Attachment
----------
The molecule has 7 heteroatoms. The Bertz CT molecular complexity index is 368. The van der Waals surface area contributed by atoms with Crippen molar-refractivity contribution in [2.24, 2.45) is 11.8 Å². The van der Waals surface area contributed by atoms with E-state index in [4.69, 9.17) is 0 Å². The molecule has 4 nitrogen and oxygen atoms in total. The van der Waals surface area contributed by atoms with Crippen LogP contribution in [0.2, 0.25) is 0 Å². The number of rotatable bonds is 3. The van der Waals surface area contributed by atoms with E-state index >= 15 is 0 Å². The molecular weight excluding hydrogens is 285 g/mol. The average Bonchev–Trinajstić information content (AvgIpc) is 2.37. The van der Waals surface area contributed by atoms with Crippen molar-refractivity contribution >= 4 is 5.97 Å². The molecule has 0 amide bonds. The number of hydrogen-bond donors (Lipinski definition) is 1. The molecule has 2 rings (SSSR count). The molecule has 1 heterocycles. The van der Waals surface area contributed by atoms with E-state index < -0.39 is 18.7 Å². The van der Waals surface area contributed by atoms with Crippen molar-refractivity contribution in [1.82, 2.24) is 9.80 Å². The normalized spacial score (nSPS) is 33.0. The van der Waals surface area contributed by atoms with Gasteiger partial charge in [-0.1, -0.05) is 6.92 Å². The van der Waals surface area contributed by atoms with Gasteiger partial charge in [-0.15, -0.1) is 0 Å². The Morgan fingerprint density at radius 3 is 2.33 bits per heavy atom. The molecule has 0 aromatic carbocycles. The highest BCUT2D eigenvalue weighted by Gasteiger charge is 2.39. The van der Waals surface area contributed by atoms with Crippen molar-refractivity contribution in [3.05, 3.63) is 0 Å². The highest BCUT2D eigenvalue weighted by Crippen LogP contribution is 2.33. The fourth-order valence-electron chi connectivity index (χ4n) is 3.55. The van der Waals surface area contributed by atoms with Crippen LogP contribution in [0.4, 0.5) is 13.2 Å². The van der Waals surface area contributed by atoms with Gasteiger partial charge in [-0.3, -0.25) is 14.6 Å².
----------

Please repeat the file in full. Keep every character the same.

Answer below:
The molecule has 7 heteroatoms. The Bertz CT molecular complexity index is 368. The van der Waals surface area contributed by atoms with Crippen molar-refractivity contribution in [2.24, 2.45) is 11.8 Å². The van der Waals surface area contributed by atoms with E-state index in [4.69, 9.17) is 0 Å². The molecule has 4 nitrogen and oxygen atoms in total. The van der Waals surface area contributed by atoms with Crippen LogP contribution in [0.2, 0.25) is 0 Å². The number of rotatable bonds is 3. The van der Waals surface area contributed by atoms with E-state index >= 15 is 0 Å². The molecular weight excluding hydrogens is 285 g/mol. The average Bonchev–Trinajstić information content (AvgIpc) is 2.37. The van der Waals surface area contributed by atoms with Crippen molar-refractivity contribution >= 4 is 5.97 Å². The molecule has 0 amide bonds. The number of hydrogen-bond donors (Lipinski definition) is 1. The molecule has 2 rings (SSSR count). The molecule has 1 heterocycles. The van der Waals surface area contributed by atoms with E-state index < -0.39 is 18.7 Å². The van der Waals surface area contributed by atoms with Crippen molar-refractivity contribution in [1.82, 2.24) is 9.80 Å². The normalized spacial score (nSPS) is 33.0. The van der Waals surface area contributed by atoms with Gasteiger partial charge in [-0.1, -0.05) is 6.92 Å². The van der Waals surface area contributed by atoms with Gasteiger partial charge in [-0.15, -0.1) is 0 Å². The Morgan fingerprint density at radius 3 is 2.33 bits per heavy atom. The molecule has 0 aromatic carbocycles. The highest BCUT2D eigenvalue weighted by Gasteiger charge is 2.39. The van der Waals surface area contributed by atoms with Crippen molar-refractivity contribution in [3.05, 3.63) is 0 Å². The highest BCUT2D eigenvalue weighted by Crippen LogP contribution is 2.33. The fourth-order valence-electron chi connectivity index (χ4n) is 3.55. The van der Waals surface area contributed by atoms with Crippen LogP contribution in [0.4, 0.5) is 13.2 Å². The van der Waals surface area contributed by atoms with Gasteiger partial charge in [-0.3, -0.25) is 14.6 Å².